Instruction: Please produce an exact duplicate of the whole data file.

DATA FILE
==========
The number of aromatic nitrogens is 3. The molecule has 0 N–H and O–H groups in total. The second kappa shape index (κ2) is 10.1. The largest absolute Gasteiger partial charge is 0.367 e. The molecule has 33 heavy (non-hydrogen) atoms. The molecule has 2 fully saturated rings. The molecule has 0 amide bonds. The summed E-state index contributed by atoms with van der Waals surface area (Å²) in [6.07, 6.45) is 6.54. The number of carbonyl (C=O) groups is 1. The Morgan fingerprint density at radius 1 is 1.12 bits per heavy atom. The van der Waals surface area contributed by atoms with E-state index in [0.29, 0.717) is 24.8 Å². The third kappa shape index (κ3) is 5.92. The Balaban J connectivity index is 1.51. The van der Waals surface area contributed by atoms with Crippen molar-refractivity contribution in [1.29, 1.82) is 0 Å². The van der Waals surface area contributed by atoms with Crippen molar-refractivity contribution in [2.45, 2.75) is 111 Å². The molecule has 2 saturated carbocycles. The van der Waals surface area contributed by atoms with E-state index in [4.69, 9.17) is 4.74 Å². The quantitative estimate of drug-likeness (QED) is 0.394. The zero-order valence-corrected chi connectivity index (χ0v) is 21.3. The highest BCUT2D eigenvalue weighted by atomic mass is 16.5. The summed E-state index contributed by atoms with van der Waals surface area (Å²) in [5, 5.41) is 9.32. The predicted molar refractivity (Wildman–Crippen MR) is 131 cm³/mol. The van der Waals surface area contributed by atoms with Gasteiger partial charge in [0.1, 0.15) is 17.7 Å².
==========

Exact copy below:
The number of aromatic nitrogens is 3. The molecule has 0 N–H and O–H groups in total. The second kappa shape index (κ2) is 10.1. The largest absolute Gasteiger partial charge is 0.367 e. The molecule has 33 heavy (non-hydrogen) atoms. The molecule has 2 fully saturated rings. The molecule has 0 amide bonds. The summed E-state index contributed by atoms with van der Waals surface area (Å²) in [6.07, 6.45) is 6.54. The number of carbonyl (C=O) groups is 1. The Morgan fingerprint density at radius 1 is 1.12 bits per heavy atom. The van der Waals surface area contributed by atoms with E-state index in [0.29, 0.717) is 24.8 Å². The third kappa shape index (κ3) is 5.92. The Balaban J connectivity index is 1.51. The van der Waals surface area contributed by atoms with Crippen molar-refractivity contribution in [1.29, 1.82) is 0 Å². The van der Waals surface area contributed by atoms with Crippen molar-refractivity contribution in [2.45, 2.75) is 111 Å². The molecule has 2 saturated carbocycles. The van der Waals surface area contributed by atoms with E-state index in [4.69, 9.17) is 4.74 Å². The quantitative estimate of drug-likeness (QED) is 0.394. The zero-order valence-corrected chi connectivity index (χ0v) is 21.3. The highest BCUT2D eigenvalue weighted by atomic mass is 16.5. The summed E-state index contributed by atoms with van der Waals surface area (Å²) in [5, 5.41) is 9.32. The predicted molar refractivity (Wildman–Crippen MR) is 131 cm³/mol. The van der Waals surface area contributed by atoms with Gasteiger partial charge in [0.1, 0.15) is 17.7 Å².